Celtics shooting drop strikes again

Maybe it was New Year’s resolutions gone wrong.

Maybe it was the thinnest air at Mile High.

Maybe it was the forty-minute delay after Robert Williams hit an alley-oop lob to double the crooked rim in the fourth quarter.

Whatever it is, he celts The shooting slump that sank part of their December reared its ugly head again in 2023. A 9-for-33 performance from behind the arc sealed Boston’s fate in a 123-111 rout against the Nuggets (who, by On the contrary, they hit seventeen of their thirty three-pointers on Sunday Night).

On the one hand, this happens. Last year, they shot under 27% from 3 in ten games and lost nine of them. Remember the 2 of 26 debacle in DC? This season, the Celtics have lost all five games when they haven’t reached that mark, including last night’s blowout in Denver.

Maybe it wasn’t even Williams’ dunk that dislodged the prop. Bricks can have the same effect.

Many good teams have bad shooting nights. That’s not news. The defending champs are 1-2 on extreme nights. Dallas has also lost all four of its games under 27%. The Bucks went through a shooting routine similar to the one Boston suffered last month and have gone 1-6 in similar games so far. Even Denver, the league’s second-best offense, is 2-3 when shooting below Mendoza’s imaginary line.

It’s hard not to think that the entire loss (Celtics first against Nuggets in the last seven games between the two clubs) hinged on last night’s 3-point shooting discrepancy. eight more Denver does is 24 points. Boston won the turnover differential, allowed only one offensive rebounding against Denver’s largest front court, and outscored the Nuggets 60-46 in points in the paint and 15-3 in second-chance points.

Overall, the Celtics still have the best record in the league and lost to the No. 1 seed in the West on the road, due in large part to a cold shooting night in January. However, for some fans, there is still a suspicion that head coach Joe Mazzulla might want to make some changes to the team’s offensive approach.

Boston Celtics-Denver Nuggets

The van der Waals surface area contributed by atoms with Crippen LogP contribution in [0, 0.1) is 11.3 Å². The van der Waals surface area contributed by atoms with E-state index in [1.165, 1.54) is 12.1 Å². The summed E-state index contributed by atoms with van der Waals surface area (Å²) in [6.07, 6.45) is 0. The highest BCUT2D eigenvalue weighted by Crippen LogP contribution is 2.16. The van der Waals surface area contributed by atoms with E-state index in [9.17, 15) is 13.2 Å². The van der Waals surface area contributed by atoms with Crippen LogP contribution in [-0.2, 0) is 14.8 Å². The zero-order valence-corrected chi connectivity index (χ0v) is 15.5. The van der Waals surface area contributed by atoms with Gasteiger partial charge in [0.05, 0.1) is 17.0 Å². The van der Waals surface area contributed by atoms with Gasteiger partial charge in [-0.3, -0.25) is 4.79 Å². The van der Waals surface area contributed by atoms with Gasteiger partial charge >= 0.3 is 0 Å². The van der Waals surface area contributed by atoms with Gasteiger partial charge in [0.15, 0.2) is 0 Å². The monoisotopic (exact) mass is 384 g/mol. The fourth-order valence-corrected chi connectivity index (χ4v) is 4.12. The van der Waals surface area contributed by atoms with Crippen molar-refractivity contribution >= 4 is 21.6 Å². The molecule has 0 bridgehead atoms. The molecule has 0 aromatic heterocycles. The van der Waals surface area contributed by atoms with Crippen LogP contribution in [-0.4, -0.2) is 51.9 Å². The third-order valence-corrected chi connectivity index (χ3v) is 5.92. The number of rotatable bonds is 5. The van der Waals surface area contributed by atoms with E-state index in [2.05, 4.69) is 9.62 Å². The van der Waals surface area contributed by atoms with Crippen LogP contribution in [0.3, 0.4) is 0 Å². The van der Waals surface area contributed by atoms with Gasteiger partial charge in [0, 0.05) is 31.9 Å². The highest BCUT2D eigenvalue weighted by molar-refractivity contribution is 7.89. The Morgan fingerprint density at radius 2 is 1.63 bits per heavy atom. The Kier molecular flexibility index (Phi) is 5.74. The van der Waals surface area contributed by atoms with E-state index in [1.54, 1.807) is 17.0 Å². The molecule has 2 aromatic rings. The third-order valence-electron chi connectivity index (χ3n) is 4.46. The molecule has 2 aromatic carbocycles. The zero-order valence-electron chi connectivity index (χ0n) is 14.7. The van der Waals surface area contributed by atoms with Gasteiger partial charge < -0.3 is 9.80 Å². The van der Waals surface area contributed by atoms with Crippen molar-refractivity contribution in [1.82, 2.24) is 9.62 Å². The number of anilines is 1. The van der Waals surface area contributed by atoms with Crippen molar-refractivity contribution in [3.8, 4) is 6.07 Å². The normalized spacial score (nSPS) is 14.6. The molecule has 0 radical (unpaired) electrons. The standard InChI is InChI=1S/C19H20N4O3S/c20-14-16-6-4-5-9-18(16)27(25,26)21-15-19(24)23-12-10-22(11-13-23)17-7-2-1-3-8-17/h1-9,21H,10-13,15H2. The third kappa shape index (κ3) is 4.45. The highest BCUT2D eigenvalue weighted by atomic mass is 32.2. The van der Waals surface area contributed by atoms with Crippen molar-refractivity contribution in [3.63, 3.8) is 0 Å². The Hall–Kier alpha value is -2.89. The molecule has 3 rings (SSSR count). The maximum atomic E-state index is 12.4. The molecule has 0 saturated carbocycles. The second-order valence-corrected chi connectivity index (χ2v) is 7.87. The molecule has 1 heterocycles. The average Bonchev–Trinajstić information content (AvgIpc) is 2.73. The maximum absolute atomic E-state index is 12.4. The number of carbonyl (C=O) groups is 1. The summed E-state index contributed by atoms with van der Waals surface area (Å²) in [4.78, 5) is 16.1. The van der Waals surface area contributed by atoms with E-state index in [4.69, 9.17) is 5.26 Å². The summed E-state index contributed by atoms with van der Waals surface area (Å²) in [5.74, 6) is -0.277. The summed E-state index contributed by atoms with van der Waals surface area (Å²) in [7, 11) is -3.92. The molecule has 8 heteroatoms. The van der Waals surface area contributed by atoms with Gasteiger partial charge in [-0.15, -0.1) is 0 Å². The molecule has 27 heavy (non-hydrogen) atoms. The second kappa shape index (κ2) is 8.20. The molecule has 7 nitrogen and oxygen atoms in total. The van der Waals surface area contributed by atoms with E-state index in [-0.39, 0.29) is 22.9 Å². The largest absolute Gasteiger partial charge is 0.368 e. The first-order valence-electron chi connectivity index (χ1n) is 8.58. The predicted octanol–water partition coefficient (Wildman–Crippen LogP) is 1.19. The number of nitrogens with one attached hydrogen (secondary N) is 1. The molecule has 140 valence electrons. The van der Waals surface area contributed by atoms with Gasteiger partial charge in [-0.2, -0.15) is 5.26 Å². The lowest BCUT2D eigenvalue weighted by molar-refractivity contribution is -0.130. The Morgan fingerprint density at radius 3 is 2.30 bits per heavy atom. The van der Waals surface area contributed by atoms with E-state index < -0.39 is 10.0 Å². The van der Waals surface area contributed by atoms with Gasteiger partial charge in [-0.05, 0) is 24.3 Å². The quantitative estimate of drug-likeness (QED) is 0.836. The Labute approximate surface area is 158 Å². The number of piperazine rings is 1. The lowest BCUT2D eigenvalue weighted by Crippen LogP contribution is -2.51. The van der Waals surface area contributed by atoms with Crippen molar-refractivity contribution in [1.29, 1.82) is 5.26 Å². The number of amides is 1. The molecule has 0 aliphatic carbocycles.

Photo by Garrett Ellwood/NBAE via Getty Images

Since his return, the favorite question is whether or not Robert Williams should return to the starting lineup. Defensively, his influence is obvious. His size, speed and versatility make him a terror in that free safety role that earned him a Second Team All-Defense nomination last season. Offensively, he’s a willing guard/passer, a vertical spacer to the moon, and a relentless rebounder on the glass. And he doesn’t shoot triples. All but one of his thirty shot attempts have come in the restricted area and he has hit 25 of them.

Whether Williams starts is largely irrelevant really. He’s going to play. How much he plays could rob him of a handful of 3FGA in favor of a few rim-doubling shots from the dunk (sorry, NBA).

In general, the 3-point shot is what this team is made for. Unless President of Basketball Operations Brad Stevens is planning to make large-scale changes to the rotation on a 26-11 team, the Boston Celtics are a three-point shooting team and that comes with variation. And while it seems like finding your low is his thing, there is a tendency to watch out for. Boston was never going to hold 40% or more behind the arc all year, but neither was their opponent. in what has been a fortress in the Brad Stevens era, the Celtics have been building those perimeter defenses again. Opponents shot 37.9% of three in October, 34.8% in November and even lower in December with 34.3%.

Sunday was just one of those nights

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